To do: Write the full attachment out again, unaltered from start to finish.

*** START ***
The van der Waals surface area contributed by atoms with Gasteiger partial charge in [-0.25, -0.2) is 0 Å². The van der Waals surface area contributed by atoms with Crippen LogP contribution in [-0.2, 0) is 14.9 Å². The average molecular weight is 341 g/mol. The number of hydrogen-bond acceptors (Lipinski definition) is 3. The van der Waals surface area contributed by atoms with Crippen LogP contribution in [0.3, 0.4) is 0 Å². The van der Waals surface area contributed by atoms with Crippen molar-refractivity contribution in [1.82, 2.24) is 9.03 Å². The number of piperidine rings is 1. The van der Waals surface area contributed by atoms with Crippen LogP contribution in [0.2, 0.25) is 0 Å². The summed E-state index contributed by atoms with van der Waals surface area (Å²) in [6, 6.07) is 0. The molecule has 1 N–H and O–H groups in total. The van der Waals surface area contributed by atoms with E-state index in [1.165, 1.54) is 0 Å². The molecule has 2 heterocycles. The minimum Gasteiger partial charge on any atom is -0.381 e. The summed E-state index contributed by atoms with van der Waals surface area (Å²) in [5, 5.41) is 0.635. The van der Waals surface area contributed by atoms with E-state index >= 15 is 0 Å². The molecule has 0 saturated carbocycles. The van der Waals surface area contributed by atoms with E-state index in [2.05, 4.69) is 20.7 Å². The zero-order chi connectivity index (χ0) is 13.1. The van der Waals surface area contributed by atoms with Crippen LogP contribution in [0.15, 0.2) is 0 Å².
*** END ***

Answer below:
The van der Waals surface area contributed by atoms with Gasteiger partial charge in [-0.25, -0.2) is 0 Å². The van der Waals surface area contributed by atoms with Crippen LogP contribution in [-0.2, 0) is 14.9 Å². The average molecular weight is 341 g/mol. The number of hydrogen-bond acceptors (Lipinski definition) is 3. The van der Waals surface area contributed by atoms with Crippen LogP contribution in [0.3, 0.4) is 0 Å². The van der Waals surface area contributed by atoms with Crippen molar-refractivity contribution in [1.82, 2.24) is 9.03 Å². The number of piperidine rings is 1. The van der Waals surface area contributed by atoms with Crippen LogP contribution in [0.2, 0.25) is 0 Å². The summed E-state index contributed by atoms with van der Waals surface area (Å²) in [6, 6.07) is 0. The molecule has 1 N–H and O–H groups in total. The van der Waals surface area contributed by atoms with E-state index in [1.165, 1.54) is 0 Å². The molecule has 2 heterocycles. The minimum Gasteiger partial charge on any atom is -0.381 e. The summed E-state index contributed by atoms with van der Waals surface area (Å²) in [5, 5.41) is 0.635. The van der Waals surface area contributed by atoms with E-state index >= 15 is 0 Å². The molecule has 0 saturated carbocycles. The van der Waals surface area contributed by atoms with E-state index in [2.05, 4.69) is 20.7 Å². The zero-order chi connectivity index (χ0) is 13.1. The van der Waals surface area contributed by atoms with Crippen LogP contribution in [0.15, 0.2) is 0 Å².